And finally, silver flowed to those who valued it most highly throughout the world. Mining centers tended to crowd out growth elsewhere because the rate of return for successful mines exceeded what could be gotten in commerce, agriculture and manufacturing. Because silver was the numeraire for Mexican prices—Mexico was effectively on a silver standard—variations in silver production could and did have substantial effects on real economic activity elsewhere in New Spain.
For this reason, the expansion of Mexican silver production in the years after was never unambiguously accompanied by overall, as opposed to localized prosperity. Mexican silver accounted for well over three-quarters of exports by value into the nineteenth century as well.
If there was any threat to the American Empire, royal officials thought that Mexico, and increasingly, Cuba, were worth holding on to. From a fiscal standpoint, Mexico had become just that important. The ensuring conflict, known as the War of Spanish Succession, came to an end in The dynasty he represented was known as the Bourbons.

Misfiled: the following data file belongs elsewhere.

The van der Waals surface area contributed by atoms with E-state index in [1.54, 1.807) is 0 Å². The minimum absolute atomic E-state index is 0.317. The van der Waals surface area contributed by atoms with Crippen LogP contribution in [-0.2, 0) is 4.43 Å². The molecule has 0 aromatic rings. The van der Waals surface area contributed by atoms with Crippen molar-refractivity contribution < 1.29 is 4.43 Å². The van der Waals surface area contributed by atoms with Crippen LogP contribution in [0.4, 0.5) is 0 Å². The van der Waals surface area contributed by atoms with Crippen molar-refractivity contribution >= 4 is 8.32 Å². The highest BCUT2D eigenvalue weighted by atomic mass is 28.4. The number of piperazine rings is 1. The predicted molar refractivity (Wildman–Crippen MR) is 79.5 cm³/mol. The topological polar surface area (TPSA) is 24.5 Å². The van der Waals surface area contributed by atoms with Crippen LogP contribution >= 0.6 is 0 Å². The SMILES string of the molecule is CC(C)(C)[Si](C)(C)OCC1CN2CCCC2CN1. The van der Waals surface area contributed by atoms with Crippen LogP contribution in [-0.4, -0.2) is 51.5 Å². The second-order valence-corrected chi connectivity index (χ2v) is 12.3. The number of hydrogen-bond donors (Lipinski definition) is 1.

For the next century of so, they were to determine the fortunes of New Spain. One of them dealt with raising revenue and the other was the international position of the imperial economy, specifically, the volume and value of trade.
A series of statistics calculated by Richard Garner shows that the share of Mexican output or estimated GDP taken by taxes grew by percent between and The number of taxes collected by the Royal Treasury increased from 34 to between and An entire array of new taxes and fiscal placemen came to Mexico. They affected and alienated everyone, from the wealthiest merchant to the humblest villager.
If they did nothing else, the Bourbons proved to be expert tax collectors. From the mid-sixteenth century onwards, ocean-going trade between Spain and the Americas was, in theory, at least, closely regulated and supervised. Ships in convoy flota sailed together annually under license from the monarchy and returned together as well. Since so much silver specie was carried, the system made sense, even if the flotas made a tempting target and the problem of contraband was immense.